The daily stress a caregiver endures can be devastating, especially if you're considered to be the primary caregiver in the family and have limited time due to your job or other family responsibilities. The most common feeling "primary" family caregivers have toward aging loved ones is guilt. Guilt can be destructive, making one feel tired, weak and immobile.
No matter how much you already do, there are most likely times when you tell yourself that you could do be doing more. Accept these feelings of guilt. Without recognition, guilt can be a destructive force. Know where these feelings are coming from and be aware that you are not alone in having such thoughts. The following tips will guide you on your way to saying goodbye to caregiver guilt.
10 Tips To Help You Say Goodbye To Caregiver Guilt
1. Acknowledge your feelings. Negative feelings can make us feel uneasy and agitated, but it's important to understand that feelings of anger and resentment are not uncommon if you're a caregiver. Unless these feelings control us, and our behavior toward our family members, we must learn to accept them.
2. Think quality, not quantity. If you're feeling guilty that you aren't spending enough time with your aging loved ones, think of how you can improve the quality of your time together. Spending time reminiscing with your mother or playing a game of checkers with your father, for example, may mean more to them than cleaning their kitchen or delivering a pot roast.
3. Establish priorities. While no one has the time or energy to do everything for everybody, you must find time (and energy) to do the things that are most important to you. By establishing priorities -- and allowing some flexibility for the unexpected -- you can help ensure that the most important needs are met and the most important tasks get done.
4. Set limits. If your loved ones constant demands are running you ragged decide -- and clearly acknowledge -- what you're able and willing to do for them. By setting limits and standing behind them, you can help reduce the guilt trips that come when you can't meet their every demand.
5. Redefine your concept of caring. If you find it difficult to provide loving, "hands-on" care for your parent, don't feel guilty -- simply think of other tangible ways you can help provide for their care. Perhaps you're more comfortable chipping in to pay for an outside caregiver or planting flowers so your aging loved one can see them from their bedroom. We all "give care" differently -- add value where you can make a difference.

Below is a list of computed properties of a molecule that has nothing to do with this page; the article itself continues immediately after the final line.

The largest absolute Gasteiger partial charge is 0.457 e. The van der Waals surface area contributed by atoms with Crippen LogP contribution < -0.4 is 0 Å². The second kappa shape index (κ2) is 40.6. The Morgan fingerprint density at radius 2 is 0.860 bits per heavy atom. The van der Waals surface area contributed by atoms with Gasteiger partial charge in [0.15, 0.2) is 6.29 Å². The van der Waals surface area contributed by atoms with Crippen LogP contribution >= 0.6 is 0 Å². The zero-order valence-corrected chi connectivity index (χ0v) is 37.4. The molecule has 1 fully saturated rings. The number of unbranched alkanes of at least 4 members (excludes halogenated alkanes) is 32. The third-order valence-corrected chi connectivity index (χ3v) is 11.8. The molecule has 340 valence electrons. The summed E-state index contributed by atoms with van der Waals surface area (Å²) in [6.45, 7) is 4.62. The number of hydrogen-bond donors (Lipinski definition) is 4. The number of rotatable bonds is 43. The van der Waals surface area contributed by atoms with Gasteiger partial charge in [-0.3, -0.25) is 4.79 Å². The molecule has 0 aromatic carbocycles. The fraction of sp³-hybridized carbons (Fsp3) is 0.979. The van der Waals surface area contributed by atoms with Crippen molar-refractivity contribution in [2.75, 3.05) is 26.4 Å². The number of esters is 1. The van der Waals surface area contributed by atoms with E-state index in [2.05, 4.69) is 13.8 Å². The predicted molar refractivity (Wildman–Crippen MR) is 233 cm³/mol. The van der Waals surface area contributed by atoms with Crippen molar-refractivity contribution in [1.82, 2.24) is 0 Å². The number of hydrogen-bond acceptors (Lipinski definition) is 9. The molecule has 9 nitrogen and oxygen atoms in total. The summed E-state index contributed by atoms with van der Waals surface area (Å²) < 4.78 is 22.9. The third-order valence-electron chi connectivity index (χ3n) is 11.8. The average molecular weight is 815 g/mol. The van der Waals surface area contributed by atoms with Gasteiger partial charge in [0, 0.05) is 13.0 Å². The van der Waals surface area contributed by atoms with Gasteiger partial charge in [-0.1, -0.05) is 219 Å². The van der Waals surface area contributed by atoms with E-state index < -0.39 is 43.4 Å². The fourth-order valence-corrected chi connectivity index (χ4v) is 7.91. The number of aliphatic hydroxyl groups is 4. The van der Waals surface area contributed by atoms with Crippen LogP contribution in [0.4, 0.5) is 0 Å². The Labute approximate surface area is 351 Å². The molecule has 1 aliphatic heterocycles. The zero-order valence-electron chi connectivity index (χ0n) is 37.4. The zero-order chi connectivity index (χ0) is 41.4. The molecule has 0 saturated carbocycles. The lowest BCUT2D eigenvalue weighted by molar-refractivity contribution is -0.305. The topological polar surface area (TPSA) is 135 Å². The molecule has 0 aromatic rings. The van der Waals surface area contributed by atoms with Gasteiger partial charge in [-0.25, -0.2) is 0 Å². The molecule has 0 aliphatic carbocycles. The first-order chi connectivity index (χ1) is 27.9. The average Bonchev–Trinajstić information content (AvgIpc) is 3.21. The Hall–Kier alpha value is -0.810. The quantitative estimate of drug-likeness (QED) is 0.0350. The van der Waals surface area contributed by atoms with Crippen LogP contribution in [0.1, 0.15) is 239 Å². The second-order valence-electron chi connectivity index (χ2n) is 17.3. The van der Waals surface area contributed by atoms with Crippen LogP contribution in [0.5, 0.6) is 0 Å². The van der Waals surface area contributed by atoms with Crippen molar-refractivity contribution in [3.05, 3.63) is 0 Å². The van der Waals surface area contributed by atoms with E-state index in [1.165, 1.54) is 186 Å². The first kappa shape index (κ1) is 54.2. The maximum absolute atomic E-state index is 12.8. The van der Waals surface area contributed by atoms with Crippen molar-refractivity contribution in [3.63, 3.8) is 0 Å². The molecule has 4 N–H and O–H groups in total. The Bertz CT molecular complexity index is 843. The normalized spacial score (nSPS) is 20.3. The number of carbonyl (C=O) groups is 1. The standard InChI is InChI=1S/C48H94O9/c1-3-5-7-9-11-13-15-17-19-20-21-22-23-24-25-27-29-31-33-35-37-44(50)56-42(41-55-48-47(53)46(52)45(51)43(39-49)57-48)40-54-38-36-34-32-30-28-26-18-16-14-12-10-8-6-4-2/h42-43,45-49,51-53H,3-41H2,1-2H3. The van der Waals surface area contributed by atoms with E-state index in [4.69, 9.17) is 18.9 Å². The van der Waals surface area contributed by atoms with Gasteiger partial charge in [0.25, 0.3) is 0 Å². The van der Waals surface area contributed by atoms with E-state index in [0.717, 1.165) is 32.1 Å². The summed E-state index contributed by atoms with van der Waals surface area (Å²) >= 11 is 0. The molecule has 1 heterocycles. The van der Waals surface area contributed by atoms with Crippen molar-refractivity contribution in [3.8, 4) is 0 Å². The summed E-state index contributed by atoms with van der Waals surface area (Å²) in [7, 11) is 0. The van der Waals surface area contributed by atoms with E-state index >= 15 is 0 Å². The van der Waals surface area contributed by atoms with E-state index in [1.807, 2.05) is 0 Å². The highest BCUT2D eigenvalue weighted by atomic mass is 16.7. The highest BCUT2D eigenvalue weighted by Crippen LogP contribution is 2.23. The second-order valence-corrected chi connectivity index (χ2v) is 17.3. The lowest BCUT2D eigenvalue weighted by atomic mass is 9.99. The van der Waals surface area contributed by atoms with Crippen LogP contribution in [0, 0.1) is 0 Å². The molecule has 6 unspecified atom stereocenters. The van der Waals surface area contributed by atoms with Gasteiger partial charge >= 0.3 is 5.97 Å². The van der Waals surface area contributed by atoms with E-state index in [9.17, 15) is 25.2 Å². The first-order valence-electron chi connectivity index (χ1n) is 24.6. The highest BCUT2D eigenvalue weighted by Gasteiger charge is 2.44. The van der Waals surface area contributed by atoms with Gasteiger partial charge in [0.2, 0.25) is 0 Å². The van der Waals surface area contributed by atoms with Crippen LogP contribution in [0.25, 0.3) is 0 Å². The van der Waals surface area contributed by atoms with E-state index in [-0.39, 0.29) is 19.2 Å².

6. Act from love, not from a sense of debt. If you think of caring for an aging loved one as repayment for all he or she's done for you, you'll always end up in the red. Instead, think of caregiving as one person helping another out of love.
7. Forgive and seek forgiveness. If your parent was unkind or uncaring when you were a child, now is the time to forgive -- even if you truly feel he or she doesn't deserve it. Holding grudges will not only affect your ability to care for your parent, but it will also hurt you.
8. Foster their independence. Don't feel guilty for not doing things for your loved one that they could be doing for themselves. Instead, look for ways to help them do what they can. Something as simple as a $1.29 pill dispenser can help your parent become more independent -- and can free up precious time for you.
9. Face the facts. Despite how much you want to help, sometimes your aging relative needs round-the-clock care and constant supervision that you can't provide. When that happens, acknowledge that someone (or some place) may be better equipped to provide the majority of your parent's care than you are.
10. Don't succumb to peer pressure. Acknowledge, but don't be unduly influenced by, the advice you get from friends and coworkers. Do what your heart tells you is best and what your circumstances permit.
Disclaimer: Content and suggestions provided within should not be construed as a formal recommendation and AJA Associates, LLC makes no representations, endorsements or warranties relating to the accuracy, use or completeness of the information
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